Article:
Students reported feeling significantly less stress and loneliness in their lives, both issues that present substantial barriers to health and happiness. This also continued to be true four months after the course ended.

“[The course] reinforced the good that I can do for others, made me feel confident that my tendency to help people is not detrimental to my life,” as one person said.

3. A sense of common humanity went up, and stayed up

Finally, we wanted to see if the course helped students to trust and connect with other people, which are key factors in personal happiness. It turns out that GG101x helped people to think of themselves as having a stronger connection to the rest of humanity, no matter how similar or different. This more open-minded perspective may be a key to boosting happiness on wider, more collective levels.

As one person wrote, “Happiness is a skill is the chief outcome that I have realized in the class. The fact that we are not passive and have some leverage at increasing the positive emotions we experience and enhance the meaning we are involved with our communities is very helpful.”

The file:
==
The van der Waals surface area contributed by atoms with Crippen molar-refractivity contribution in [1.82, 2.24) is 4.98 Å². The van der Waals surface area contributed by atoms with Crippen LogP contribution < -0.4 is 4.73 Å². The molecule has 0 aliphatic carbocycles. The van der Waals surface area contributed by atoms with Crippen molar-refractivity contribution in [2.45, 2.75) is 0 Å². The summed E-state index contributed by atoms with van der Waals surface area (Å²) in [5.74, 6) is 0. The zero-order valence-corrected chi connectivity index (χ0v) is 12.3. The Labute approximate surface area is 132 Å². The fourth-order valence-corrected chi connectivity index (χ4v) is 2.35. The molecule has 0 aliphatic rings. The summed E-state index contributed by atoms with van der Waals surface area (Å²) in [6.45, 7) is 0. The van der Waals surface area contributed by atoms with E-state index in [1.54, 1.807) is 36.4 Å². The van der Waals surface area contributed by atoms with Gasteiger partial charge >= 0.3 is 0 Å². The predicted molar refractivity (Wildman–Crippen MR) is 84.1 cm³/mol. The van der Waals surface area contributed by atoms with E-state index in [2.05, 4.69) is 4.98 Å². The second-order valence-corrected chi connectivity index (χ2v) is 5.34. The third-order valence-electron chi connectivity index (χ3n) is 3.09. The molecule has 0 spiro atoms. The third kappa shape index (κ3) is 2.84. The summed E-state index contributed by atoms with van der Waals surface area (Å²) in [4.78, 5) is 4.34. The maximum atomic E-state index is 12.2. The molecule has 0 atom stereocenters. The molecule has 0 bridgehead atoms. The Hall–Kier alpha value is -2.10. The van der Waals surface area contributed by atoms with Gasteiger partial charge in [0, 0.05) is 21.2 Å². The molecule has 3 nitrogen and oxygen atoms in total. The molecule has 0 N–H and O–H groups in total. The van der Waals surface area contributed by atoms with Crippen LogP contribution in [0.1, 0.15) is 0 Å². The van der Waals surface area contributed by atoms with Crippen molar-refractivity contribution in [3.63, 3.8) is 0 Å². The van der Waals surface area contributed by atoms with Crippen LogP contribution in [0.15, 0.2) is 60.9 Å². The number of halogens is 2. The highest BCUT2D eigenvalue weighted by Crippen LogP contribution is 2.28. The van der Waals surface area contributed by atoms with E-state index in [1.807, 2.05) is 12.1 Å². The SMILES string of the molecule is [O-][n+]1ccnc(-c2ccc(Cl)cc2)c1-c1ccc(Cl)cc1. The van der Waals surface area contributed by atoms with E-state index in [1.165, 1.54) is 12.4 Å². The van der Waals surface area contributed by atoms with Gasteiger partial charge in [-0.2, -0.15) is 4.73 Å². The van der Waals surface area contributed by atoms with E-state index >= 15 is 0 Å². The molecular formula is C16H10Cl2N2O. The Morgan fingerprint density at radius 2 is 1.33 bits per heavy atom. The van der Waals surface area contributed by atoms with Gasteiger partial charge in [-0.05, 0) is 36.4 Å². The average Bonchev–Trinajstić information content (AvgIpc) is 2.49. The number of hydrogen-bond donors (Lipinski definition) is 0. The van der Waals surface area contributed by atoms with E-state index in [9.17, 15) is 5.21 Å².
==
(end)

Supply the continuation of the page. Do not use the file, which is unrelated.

Though not as definitive as a randomized controlled trial research study, these real world observational data suggest that learning about the scientific principles and everyday behaviors that predict happiness can indeed increase happiness. Indeed, these insights simply confirm decades of research into happiness-boosting techniques.

What’s next? We’re taking a closer look at the weekly Happiness Practices in GG101x. Who did them? Which practices were rated as having the greatest impact? Which did people favor, or spontaneously mention for their promise and impact? Did doing Happiness Practices affect on how large or small the changes observed in people before, after and during the course? Stay tuned for our next piece on The Science of Happiness.

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About The Author

Emiliana R. Simon-Thomas, Ph.D., is the science director of the Greater Good Science Center. Juliana Breines, Ph.D., is a postdoctoral fellow at Brandeis University and a course assistant on the GGSC’s online course, “The Science of Happiness.”